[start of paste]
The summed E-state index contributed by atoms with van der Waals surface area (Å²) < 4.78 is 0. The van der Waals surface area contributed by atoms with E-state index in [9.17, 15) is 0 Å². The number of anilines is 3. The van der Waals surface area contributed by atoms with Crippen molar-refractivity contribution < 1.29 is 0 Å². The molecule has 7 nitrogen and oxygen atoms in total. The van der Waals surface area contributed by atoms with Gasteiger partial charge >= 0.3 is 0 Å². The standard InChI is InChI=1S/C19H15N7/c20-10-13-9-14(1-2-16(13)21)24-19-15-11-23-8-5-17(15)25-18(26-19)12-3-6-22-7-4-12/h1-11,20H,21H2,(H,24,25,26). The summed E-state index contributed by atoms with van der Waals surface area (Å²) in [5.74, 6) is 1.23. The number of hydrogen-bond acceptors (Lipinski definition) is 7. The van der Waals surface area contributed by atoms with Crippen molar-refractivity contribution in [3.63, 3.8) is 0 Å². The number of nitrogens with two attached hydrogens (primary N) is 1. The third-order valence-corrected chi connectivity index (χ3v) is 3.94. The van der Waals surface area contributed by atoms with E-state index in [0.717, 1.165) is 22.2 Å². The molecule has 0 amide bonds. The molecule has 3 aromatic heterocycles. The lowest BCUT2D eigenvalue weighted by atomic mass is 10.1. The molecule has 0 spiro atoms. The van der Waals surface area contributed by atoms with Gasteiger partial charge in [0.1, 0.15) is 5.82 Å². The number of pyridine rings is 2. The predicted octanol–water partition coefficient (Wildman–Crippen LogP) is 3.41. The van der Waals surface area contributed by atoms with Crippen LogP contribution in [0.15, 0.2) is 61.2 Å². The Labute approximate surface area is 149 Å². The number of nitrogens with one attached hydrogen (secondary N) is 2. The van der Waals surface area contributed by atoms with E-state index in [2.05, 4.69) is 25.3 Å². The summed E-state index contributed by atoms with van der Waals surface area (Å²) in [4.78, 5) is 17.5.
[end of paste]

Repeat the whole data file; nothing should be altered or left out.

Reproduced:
The summed E-state index contributed by atoms with van der Waals surface area (Å²) < 4.78 is 0. The van der Waals surface area contributed by atoms with E-state index in [9.17, 15) is 0 Å². The number of anilines is 3. The van der Waals surface area contributed by atoms with Crippen molar-refractivity contribution < 1.29 is 0 Å². The molecule has 7 nitrogen and oxygen atoms in total. The van der Waals surface area contributed by atoms with Gasteiger partial charge >= 0.3 is 0 Å². The standard InChI is InChI=1S/C19H15N7/c20-10-13-9-14(1-2-16(13)21)24-19-15-11-23-8-5-17(15)25-18(26-19)12-3-6-22-7-4-12/h1-11,20H,21H2,(H,24,25,26). The summed E-state index contributed by atoms with van der Waals surface area (Å²) in [5.74, 6) is 1.23. The number of hydrogen-bond acceptors (Lipinski definition) is 7. The van der Waals surface area contributed by atoms with Crippen molar-refractivity contribution in [3.63, 3.8) is 0 Å². The number of nitrogens with two attached hydrogens (primary N) is 1. The third-order valence-corrected chi connectivity index (χ3v) is 3.94. The van der Waals surface area contributed by atoms with E-state index in [0.717, 1.165) is 22.2 Å². The molecule has 0 amide bonds. The molecule has 3 aromatic heterocycles. The lowest BCUT2D eigenvalue weighted by atomic mass is 10.1. The molecule has 0 spiro atoms. The van der Waals surface area contributed by atoms with Gasteiger partial charge in [0.1, 0.15) is 5.82 Å². The number of pyridine rings is 2. The predicted octanol–water partition coefficient (Wildman–Crippen LogP) is 3.41. The van der Waals surface area contributed by atoms with Crippen LogP contribution in [0.15, 0.2) is 61.2 Å². The Labute approximate surface area is 149 Å². The number of nitrogens with one attached hydrogen (secondary N) is 2. The van der Waals surface area contributed by atoms with E-state index in [2.05, 4.69) is 25.3 Å². The summed E-state index contributed by atoms with van der Waals surface area (Å²) in [4.78, 5) is 17.5.